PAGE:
Can Britney Find the Road to Redemption?

For a fallen pop princess, the climb back up to the throne will be long and hard.

With her recent activities, Britney Spears has made clear that she's no longer the doe-eyed, pigtailed girl of yore. After multiple flashes of her private parts, countless nights on the town, allegations of drug and alcohol abuse and -- the latest twist in the months-long saga -- a New Year's Eve "collapse," Spears has turned off even her most devoted fans.

Now she -- and her record label, Jive -- want to win them back.

Jive says a new Spears album is a certainty. Today, Spears reached out to her fans through her Web site with a statement saying, "The last couple of years have been quite a ride for me...I am now more mature and feel like I am finally 'free.'...I look forward to coming back this year bigger and better than ever, and to also reaching out to my fans on a more personal level."

But even if her songs sound as catchy as her breakout hits, even if her body gyrates as seductively as it once did, the question remains whether Spears' music career can repair itself in the wake of her shattered image.

Despite persistent rumors that Jive isn't pleased with Spears' latest recording sessions and might want to drop its former golden child, the label asserts it's standing by the pop star.

"Contrary to media reports, Jive's relationship with Britney Spears is fine," a Jive spokesperson said. "She continues to be one of our biggest worldwide artists, and we remain 1000 percent committed to Britney's career. She is currently in the middle of recording a terrific new album that we are very excited about releasing it in the second half of this year."

Clean Up, Belt Out, Be Redeemed

According to music industry experts, Jive's support and the quality of the album may be irrelevant if Spears can't clean up her image.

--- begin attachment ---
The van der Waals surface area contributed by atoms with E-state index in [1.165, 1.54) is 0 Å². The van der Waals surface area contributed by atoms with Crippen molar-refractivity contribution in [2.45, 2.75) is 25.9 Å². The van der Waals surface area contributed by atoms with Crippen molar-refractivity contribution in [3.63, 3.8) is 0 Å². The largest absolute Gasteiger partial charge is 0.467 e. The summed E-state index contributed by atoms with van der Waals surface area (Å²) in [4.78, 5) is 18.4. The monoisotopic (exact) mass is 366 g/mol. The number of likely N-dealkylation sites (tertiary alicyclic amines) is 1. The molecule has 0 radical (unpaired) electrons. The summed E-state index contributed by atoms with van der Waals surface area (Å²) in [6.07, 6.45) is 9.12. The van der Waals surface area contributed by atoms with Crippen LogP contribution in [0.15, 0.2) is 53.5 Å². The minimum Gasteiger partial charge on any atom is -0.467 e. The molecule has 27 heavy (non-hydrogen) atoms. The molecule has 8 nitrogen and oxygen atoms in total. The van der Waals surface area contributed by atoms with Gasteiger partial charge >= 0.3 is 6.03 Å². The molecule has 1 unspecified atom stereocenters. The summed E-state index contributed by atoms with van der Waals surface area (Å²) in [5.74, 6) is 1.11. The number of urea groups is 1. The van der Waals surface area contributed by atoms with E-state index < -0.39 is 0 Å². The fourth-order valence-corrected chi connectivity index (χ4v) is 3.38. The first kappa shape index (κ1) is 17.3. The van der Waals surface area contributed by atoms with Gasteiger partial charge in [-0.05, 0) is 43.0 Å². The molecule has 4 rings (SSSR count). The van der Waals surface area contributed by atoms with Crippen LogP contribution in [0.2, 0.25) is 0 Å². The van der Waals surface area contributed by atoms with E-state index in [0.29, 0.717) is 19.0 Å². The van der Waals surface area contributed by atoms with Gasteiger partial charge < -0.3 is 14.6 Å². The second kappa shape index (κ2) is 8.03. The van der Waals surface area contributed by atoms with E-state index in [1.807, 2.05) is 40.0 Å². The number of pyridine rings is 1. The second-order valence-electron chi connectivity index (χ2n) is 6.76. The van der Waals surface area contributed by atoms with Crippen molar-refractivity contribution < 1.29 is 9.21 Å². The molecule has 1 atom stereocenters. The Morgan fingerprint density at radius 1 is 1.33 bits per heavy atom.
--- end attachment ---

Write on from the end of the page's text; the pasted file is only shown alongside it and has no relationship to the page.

"With every passing week that there's some kind of embarrassing event with her, the chances she has of reaching the heights she was at gets smaller," said Rolling Stone associate editor Brian Hiatt. "No one thinks of her as some kind of musical genius but she used to be really good at being a pop star. It's hard to see her the same way, it really is."

Hiatt cited the shutting down of Spears' popular fan site as proof that she's lost her appeal.

"She's definitely alienated some of her fan base. Look at the guy who ran the World of Britney site and shut it down saying that Britney's over. It's not clear that she particularly cares, so she may have to try to make new fans or win the old ones back," Hiatt said.

If Spears keeps her skirt down and belts her heart out in the studio, she stands a chance of reviving her career.

"I think the American public loves nothing more than a redemption story and certainly, Britney is poised for one of the great ones of all time," Billboard magazine's deputy editor Bill Werde said.

Werde suggested Spears go back to her Louisiana-bred, girl-next-door roots.

"If I was offering Britney Spears advice, it would be to take two or three steps back in her career and go back to working on a slightly more wholesome image," he said.

With the right team of people backing her songs and her music videos, Spears could reclaim her status as the envy of teenage girls and the fantasy of adolescent boys.

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